Lytham - Lewis 1831
Topographical Dictionary of England, Samuel Lewis - 1831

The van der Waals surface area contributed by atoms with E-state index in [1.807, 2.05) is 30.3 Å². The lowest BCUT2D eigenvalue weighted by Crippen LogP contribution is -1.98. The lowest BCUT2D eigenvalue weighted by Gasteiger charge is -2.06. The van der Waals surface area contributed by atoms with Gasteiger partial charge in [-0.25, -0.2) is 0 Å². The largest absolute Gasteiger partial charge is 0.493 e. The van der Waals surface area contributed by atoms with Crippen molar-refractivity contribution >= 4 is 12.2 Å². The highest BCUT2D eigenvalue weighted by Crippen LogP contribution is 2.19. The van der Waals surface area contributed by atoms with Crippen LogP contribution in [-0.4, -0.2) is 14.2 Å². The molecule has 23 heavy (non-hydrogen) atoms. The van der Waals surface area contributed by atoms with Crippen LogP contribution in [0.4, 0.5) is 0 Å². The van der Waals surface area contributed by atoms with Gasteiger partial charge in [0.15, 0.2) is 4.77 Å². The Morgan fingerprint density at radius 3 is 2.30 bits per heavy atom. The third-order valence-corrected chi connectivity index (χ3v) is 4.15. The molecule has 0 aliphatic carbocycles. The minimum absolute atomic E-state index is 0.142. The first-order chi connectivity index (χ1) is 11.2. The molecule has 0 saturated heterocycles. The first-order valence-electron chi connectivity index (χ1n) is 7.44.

LYTHAM, a parish in the hundred of AMOUNDERNESS, county palatine of LANCASTER, 6 miles (S.W. by W.) from Kirkham, containing 1292 inhabitants. The living is a perpetual curacy, in the archdeaconry of Richmond, and diocese of Chester, endowed with £800 and a rent-charge of £7 private benefaction, £600 royal bounty, and £600 parliamentary grant, and in the patronage of John Clifton, Esq. The church is dedicated to St. Cuthbert. There is a Roman Catholic chapel. A free school was established in 1704, with the produce of various benefactions, which, with others of a later date, yield an income of £104. 18. per annum; the number of scholars varies from seventy to one hundred and twenty. A Sunday school affords instruction to about one hundred children. Lytham is situated on the western coast, on the northern shore of the estuary of the Ribble, and is much resorted to for sea-bathing. Some improvement has taken place within the last few years, by pulling down an extensive range of old buildings, and, after leaving an opening from the Clifton's Arms hotel to the beach, erecting several new houses, among which is a billiard-room. Part of the beach has also been levelled, and a public walk formed along it, affording a pleasing view of the scenery on the southern side of the estuary. About a mile eastward is Lytham pool, a large natural basin, where vessels bringing corn, &c., to the port of Preston, discharge their cargoes into smaller craft; at its northern extremity is a graving dock, for building or repairing vessels. A few of the inhabitants are employed in fishing. Lytham Hall comprises, in its kitchens and out-offices, a portion of the buildings of a Benedictine priory, founded, as a cell to the monastery at Durham, by Richard Fitz-Roger, in the latter part of the reign of Richard I., and dissolved, with the smaller monasteries, by Henry VIII.